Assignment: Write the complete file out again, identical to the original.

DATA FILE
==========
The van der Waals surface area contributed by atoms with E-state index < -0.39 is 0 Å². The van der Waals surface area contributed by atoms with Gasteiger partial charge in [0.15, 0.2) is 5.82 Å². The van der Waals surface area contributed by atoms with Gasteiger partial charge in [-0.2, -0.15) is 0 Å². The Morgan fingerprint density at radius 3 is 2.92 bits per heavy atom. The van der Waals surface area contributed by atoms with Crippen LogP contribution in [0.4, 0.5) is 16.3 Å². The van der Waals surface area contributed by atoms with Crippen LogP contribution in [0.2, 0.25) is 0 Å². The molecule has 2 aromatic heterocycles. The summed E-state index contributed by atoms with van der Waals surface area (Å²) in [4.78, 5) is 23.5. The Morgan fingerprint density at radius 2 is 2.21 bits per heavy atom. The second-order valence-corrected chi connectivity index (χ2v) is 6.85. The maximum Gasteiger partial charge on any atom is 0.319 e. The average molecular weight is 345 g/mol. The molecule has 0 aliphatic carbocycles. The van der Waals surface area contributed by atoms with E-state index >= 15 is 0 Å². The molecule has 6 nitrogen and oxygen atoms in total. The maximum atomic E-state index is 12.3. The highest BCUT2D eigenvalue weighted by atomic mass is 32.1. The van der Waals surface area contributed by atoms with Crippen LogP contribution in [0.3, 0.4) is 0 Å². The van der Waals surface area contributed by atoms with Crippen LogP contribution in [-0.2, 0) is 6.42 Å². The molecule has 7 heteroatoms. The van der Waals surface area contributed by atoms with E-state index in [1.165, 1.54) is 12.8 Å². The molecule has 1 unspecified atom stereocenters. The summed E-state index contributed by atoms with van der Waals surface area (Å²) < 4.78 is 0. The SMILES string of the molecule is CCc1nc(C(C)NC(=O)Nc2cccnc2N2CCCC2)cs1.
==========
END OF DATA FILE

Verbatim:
The van der Waals surface area contributed by atoms with E-state index < -0.39 is 0 Å². The van der Waals surface area contributed by atoms with Gasteiger partial charge in [0.15, 0.2) is 5.82 Å². The van der Waals surface area contributed by atoms with Gasteiger partial charge in [-0.2, -0.15) is 0 Å². The Morgan fingerprint density at radius 3 is 2.92 bits per heavy atom. The van der Waals surface area contributed by atoms with Crippen LogP contribution in [0.4, 0.5) is 16.3 Å². The van der Waals surface area contributed by atoms with Crippen LogP contribution in [0.2, 0.25) is 0 Å². The molecule has 2 aromatic heterocycles. The summed E-state index contributed by atoms with van der Waals surface area (Å²) in [4.78, 5) is 23.5. The Morgan fingerprint density at radius 2 is 2.21 bits per heavy atom. The second-order valence-corrected chi connectivity index (χ2v) is 6.85. The maximum Gasteiger partial charge on any atom is 0.319 e. The average molecular weight is 345 g/mol. The molecule has 0 aliphatic carbocycles. The van der Waals surface area contributed by atoms with E-state index >= 15 is 0 Å². The molecule has 6 nitrogen and oxygen atoms in total. The maximum atomic E-state index is 12.3. The highest BCUT2D eigenvalue weighted by atomic mass is 32.1. The van der Waals surface area contributed by atoms with Crippen LogP contribution in [0.3, 0.4) is 0 Å². The van der Waals surface area contributed by atoms with Crippen LogP contribution in [-0.2, 0) is 6.42 Å². The molecule has 7 heteroatoms. The van der Waals surface area contributed by atoms with E-state index in [1.165, 1.54) is 12.8 Å². The molecule has 1 unspecified atom stereocenters. The summed E-state index contributed by atoms with van der Waals surface area (Å²) < 4.78 is 0. The SMILES string of the molecule is CCc1nc(C(C)NC(=O)Nc2cccnc2N2CCCC2)cs1.